Experimentation: Predator Dynamics IRL

Prepping for Study:

After collecting confirmed reports from the literature of reef fish known to have consumed COTS (either from field reports, laboratory feed experiments, or gut content/fecal analyses), the team ran two pilot studies to perfect the technique detecting Pacific COTS species (A. cf. solaris) in fecal samples. In the first, detections were successful up to 7 days post-feed in two out of the five pufferfish sampled. In the second, COTS spines were found in feces of two separate species of fish. Both of these pilot studies allowed the team to perfect preservation techniques before the full study.

Several fish species with positive COTS DNA detections. Images from wikipedia.

The Real Deal:

COTS DNA was eventually detected in 30 individuals from 18 different species of coral reef fish across eight different families, including six damselfish families. This includes several species of fish that had not previously been documented as COTS predators. One interesting question, given the fact that several of these ‘previously unknown’ predators also consume other fish species, is might that DNA have been transferred to them from a different meal rather than from direct predation on COTS (i.e. food web contamination.) The authors think not, noting that “the presence of COTS spines in some samples, combined with reported lethal predation on COTS gametes and larvae” suggest the likelihood that COTS predation is more common that previously thought.

Next Steps for COTS and Reef Management

This methodology is a step forward in COTS management: previous methods for gut content analysis is difficult as COTS remains are hard to identify and distinguish from other echinoderm remains. (This is probably why so few species had been previously identified as COTS predators.) Just as notably, the study supports the hypothesis that reef fish consume planktonic and benthic life stages of COTS on the reef, not just in the lab. Several species of fish that tested positive for COTS DNA are planktivorous feeders. In combination with the confirmed presence of COTS planktonic larvae at the reef sites where the damselfish were collected, this indicates that pelagic (meaning relating to the open waters of the sea as contrasted with waters close to structures, coasts, or bottom zones), planktonic feeding is highly probable. Damselfish are prevalent on healthy reefs. The authors suggest that damselfish, along with other planktivorous fish, could “markedly reduce the number of COTS larvae” as part of the larger goal of “lethal predation on the pelagic phase…and “predation on the settled phase” in combination with 1) reduced fisheries quotas on known COTS predators; 2) strategies to increase the abundance of fish species known to consume COTS; 3) temporal restrictions on fishing when outbreaks are predicted; and/or 4) establishing new no-take reserves at “outbreak initiation zones” and on other reefs known to have high larval connectivity. As we are always learning again and again, no species lives in a vacuum. The more we protect, the more we conserve.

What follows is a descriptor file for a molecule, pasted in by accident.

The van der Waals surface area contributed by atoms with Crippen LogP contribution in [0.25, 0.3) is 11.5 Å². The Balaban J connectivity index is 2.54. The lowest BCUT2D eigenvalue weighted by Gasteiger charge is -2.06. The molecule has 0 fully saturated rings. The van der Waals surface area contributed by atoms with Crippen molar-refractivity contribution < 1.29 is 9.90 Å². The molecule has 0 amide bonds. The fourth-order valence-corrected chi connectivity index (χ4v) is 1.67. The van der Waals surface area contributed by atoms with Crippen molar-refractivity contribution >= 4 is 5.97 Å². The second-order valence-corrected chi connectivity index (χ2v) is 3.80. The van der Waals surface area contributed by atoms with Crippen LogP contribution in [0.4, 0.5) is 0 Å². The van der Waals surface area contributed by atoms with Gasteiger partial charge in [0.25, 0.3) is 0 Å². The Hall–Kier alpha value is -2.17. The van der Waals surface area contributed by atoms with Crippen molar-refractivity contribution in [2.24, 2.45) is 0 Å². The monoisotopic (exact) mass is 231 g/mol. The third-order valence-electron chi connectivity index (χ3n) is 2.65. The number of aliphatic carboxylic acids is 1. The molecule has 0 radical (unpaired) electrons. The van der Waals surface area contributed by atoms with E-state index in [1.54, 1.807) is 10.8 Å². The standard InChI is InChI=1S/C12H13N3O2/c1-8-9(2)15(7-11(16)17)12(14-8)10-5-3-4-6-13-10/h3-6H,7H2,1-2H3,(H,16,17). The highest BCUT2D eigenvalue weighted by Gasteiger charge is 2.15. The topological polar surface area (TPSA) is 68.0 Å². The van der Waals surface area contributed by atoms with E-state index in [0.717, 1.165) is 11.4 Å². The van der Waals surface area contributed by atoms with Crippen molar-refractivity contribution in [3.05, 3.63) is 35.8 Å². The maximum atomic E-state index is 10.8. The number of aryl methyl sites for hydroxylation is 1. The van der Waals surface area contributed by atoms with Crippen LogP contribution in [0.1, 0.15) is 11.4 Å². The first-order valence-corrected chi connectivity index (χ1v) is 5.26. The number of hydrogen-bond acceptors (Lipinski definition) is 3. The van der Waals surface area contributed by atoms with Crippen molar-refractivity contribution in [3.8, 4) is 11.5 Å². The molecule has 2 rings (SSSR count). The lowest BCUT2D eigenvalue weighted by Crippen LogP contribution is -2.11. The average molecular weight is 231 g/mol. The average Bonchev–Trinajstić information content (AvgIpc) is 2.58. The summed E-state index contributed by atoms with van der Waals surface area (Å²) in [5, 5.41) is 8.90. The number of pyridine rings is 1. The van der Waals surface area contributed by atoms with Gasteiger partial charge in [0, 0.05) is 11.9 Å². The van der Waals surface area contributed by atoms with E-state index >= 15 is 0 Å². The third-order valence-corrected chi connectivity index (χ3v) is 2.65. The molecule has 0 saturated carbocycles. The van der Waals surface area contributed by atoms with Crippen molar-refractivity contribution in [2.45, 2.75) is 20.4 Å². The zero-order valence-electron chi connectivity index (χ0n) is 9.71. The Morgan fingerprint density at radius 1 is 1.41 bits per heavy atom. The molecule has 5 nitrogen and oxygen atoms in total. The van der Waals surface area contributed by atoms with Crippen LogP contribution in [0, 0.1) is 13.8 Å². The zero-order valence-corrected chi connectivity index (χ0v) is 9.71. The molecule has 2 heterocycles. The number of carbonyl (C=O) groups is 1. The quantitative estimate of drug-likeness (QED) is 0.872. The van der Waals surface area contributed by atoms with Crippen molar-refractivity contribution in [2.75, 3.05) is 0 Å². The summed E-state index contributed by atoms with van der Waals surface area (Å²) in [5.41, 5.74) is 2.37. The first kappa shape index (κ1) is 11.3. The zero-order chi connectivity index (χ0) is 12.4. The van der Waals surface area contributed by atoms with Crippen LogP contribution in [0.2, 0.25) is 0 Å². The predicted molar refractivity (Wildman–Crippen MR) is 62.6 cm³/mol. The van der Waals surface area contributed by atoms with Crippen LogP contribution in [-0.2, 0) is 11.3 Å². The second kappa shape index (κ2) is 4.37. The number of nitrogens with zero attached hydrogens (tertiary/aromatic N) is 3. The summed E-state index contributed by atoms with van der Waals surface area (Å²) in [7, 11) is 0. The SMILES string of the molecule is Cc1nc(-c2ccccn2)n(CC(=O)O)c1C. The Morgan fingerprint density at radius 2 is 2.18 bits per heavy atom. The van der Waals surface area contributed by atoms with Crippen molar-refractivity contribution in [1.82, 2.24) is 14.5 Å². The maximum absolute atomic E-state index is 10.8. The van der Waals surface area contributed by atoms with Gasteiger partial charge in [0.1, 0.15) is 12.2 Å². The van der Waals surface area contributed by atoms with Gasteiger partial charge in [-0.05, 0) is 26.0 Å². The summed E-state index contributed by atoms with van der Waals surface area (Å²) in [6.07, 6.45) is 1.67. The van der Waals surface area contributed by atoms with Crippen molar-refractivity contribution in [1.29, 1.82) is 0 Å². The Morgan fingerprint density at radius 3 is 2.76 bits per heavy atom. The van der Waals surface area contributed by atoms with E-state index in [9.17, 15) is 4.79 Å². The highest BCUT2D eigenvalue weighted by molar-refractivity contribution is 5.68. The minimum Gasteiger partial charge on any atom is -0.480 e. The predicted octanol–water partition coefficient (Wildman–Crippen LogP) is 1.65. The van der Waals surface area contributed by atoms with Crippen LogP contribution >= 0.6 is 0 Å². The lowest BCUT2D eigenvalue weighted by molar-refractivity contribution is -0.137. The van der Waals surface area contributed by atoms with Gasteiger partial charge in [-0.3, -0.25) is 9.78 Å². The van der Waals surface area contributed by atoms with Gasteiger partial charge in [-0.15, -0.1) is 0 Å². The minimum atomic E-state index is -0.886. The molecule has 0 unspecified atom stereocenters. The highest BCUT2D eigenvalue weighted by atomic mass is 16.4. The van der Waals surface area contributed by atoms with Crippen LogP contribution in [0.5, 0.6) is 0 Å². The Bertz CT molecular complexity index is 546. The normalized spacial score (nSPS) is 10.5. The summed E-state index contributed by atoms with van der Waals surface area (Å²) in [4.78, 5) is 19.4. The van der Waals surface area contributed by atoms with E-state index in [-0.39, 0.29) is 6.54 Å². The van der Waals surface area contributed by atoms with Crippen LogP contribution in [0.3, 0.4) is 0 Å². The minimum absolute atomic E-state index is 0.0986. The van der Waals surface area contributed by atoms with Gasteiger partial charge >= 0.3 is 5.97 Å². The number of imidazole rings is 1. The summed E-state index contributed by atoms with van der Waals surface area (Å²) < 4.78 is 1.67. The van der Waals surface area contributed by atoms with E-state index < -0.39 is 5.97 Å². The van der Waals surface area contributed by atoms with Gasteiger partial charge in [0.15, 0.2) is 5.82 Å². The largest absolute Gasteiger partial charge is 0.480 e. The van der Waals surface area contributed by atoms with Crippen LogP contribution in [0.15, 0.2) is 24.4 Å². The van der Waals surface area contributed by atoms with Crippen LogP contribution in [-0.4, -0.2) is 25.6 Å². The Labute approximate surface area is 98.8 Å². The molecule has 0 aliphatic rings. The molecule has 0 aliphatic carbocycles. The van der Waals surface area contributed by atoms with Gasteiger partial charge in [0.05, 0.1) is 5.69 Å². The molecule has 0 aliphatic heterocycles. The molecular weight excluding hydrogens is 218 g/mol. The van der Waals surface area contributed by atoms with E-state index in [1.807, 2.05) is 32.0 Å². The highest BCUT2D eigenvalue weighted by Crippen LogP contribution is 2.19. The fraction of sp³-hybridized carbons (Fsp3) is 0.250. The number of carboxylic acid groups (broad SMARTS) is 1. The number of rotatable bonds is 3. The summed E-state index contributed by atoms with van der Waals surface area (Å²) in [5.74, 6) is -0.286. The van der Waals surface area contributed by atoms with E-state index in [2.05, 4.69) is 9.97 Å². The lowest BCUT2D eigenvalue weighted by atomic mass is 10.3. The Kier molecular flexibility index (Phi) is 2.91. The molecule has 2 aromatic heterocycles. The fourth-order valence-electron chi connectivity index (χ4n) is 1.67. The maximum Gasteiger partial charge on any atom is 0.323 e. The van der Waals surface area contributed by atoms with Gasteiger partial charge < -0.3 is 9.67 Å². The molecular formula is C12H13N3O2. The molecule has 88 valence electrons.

[1] Endean R. Report on investigations made into aspects of the current Acanthaster planci (Crown of Thorns) infestations of certain reefs of the Great Barrier Reef. 35 (Queensland Department of Primary Industries (Fisheries Branch), Brisbane, Australia, 1969).

[1] De’ath, G., Fabricius, K., Sweatman, H. & Puotinen, M. The 27–year decline of coral cover on the Great Barrier Reef and its causes. Proc. Natl Acad. Sci. USA 109, 17995–17999 (2012).